The Culture Ministry’s office took to social media to try to quell that worry, saying that the money was not “first come, first serve” in the hopes of slowing the online barrage. “There will be enough for everyone,” culture minister Klaus Lederer wrote to his followers. “Don’t panic! It’s not a greyhound race!”

The panic was somewhat understandable. Germany’s social security system is notoriously bureaucratic and many were concerned the offers sounded too good to be true. Most citizens are all too familiar with the reality of waking up before dawn to line up in the cold at the mayor’s office simply to get one stamp on a form. Those who are not naturalized Germans were also hesitant to apply for funding for fear that state support would throw the standing of their work visas in jeopardy. (The local government has since clarified that this is not the case, though it remains to be seen how the situation will work on the national level.)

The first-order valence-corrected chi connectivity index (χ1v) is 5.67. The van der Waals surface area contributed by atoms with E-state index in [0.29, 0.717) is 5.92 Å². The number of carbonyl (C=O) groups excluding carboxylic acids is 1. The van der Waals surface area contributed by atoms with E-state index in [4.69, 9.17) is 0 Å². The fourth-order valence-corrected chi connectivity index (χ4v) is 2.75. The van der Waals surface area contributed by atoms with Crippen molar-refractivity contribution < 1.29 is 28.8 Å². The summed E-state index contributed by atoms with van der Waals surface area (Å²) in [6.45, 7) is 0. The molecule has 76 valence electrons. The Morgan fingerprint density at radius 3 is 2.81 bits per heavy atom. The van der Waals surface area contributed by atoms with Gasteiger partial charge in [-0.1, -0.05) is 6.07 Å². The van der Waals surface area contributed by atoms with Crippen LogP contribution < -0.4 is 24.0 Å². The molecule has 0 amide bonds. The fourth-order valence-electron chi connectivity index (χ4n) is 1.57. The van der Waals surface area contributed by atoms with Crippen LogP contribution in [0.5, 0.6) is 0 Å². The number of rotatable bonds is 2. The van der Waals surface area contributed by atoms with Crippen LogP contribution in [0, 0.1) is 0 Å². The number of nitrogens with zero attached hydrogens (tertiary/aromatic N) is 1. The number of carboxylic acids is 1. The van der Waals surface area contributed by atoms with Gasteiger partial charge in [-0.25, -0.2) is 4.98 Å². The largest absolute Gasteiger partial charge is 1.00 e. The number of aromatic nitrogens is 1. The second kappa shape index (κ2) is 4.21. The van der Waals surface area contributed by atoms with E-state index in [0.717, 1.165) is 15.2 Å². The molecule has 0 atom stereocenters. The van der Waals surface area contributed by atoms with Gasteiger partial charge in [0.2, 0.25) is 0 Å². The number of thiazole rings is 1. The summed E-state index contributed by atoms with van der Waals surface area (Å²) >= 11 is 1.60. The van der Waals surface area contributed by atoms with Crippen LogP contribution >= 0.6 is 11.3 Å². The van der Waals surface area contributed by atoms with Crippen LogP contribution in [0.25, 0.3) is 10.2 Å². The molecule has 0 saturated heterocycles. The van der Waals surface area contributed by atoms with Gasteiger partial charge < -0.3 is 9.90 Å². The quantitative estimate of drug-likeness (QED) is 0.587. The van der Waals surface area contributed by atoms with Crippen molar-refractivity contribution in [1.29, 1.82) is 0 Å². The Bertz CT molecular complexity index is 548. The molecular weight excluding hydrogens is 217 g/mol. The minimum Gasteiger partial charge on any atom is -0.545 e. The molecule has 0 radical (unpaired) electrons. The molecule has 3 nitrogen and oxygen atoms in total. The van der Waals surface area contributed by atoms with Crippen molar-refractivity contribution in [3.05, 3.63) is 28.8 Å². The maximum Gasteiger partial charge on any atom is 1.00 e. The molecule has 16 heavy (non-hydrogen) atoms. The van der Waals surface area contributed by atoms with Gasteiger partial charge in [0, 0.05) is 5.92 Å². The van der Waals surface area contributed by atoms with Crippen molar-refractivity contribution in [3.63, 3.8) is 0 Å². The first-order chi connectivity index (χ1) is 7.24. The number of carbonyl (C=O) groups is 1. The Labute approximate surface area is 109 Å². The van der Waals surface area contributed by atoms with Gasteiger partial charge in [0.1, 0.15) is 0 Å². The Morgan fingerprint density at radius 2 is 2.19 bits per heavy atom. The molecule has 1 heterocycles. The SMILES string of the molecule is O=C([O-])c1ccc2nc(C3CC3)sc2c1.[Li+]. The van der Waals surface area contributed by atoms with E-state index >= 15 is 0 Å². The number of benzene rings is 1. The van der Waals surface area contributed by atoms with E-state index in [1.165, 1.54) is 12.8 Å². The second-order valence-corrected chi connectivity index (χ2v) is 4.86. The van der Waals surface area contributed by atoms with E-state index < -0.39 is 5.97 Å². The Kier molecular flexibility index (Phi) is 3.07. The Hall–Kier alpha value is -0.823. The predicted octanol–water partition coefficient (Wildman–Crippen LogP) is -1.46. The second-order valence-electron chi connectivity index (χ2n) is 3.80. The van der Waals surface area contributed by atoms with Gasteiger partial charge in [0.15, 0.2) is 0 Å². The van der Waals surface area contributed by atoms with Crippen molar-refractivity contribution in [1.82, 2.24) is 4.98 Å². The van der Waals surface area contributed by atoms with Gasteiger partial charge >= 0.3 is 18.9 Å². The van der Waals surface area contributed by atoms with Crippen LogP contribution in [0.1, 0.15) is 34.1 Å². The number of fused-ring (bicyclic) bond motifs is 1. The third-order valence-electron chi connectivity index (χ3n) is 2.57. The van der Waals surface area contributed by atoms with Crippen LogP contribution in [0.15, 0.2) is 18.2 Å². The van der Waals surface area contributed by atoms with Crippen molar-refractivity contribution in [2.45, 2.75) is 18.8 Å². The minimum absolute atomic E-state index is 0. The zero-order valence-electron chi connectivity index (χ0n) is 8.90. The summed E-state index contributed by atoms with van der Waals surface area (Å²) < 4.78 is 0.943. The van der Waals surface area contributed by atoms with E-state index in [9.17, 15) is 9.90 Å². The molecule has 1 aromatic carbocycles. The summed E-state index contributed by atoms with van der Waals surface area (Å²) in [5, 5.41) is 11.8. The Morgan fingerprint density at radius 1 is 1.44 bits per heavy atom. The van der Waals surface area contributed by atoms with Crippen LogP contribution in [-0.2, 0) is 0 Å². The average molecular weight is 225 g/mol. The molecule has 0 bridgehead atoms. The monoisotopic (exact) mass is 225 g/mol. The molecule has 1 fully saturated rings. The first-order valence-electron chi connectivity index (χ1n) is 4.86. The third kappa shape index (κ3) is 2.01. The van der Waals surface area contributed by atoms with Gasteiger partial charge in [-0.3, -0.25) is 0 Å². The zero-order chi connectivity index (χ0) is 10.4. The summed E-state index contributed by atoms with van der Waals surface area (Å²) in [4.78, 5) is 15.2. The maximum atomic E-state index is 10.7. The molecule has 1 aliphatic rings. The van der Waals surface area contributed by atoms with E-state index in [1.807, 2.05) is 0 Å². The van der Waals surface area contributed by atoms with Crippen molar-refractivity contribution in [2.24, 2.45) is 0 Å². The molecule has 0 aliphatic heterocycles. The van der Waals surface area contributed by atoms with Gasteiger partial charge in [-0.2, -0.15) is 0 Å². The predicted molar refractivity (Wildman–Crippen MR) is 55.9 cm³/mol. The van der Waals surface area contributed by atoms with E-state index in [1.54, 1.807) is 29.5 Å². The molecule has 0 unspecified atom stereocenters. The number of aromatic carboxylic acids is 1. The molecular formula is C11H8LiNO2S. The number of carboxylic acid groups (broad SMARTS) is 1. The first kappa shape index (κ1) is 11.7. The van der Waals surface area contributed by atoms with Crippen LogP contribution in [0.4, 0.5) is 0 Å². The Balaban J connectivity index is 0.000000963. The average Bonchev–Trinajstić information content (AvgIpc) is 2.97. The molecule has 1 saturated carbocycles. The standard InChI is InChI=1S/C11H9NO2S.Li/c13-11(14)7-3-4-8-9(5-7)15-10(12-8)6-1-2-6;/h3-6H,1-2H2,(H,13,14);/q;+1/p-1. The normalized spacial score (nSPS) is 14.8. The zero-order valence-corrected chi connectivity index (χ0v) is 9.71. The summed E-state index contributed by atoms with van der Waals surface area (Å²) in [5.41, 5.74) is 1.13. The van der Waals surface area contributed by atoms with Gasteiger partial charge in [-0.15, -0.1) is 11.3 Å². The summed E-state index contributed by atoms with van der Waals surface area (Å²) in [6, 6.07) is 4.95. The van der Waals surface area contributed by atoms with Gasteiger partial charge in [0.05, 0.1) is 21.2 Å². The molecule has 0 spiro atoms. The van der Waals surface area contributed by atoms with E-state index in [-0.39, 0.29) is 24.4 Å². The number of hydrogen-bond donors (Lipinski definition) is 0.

It seems that, despite some bumps on the way, the government is transforming itself under the pressure of this crisis and proving to be impressively spry while doing it. And it’s not alone: the Southern state of Bavaria, one of the states hardest hit by the outbreak, has also released a similar package, and Artnet News understands that the western state of Nordrhein-Westfalen is also planning an aid program.

Data Breaches

Still, other concerns remain: there were also some reports of data breaches. According to Der Taggespiegel, a freelance cameraman reported that his data had mistakenly been sent to a stranger. The application process, which required little more than a name and some basic details, is also ripe for fraud, according to a radio report on rbb. The situation seemed to have been resolved by Friday and the IBB tried to quell this concern by saying that any fraudulent claims would be sorted by the time individuals file tax returns—that is, if they do.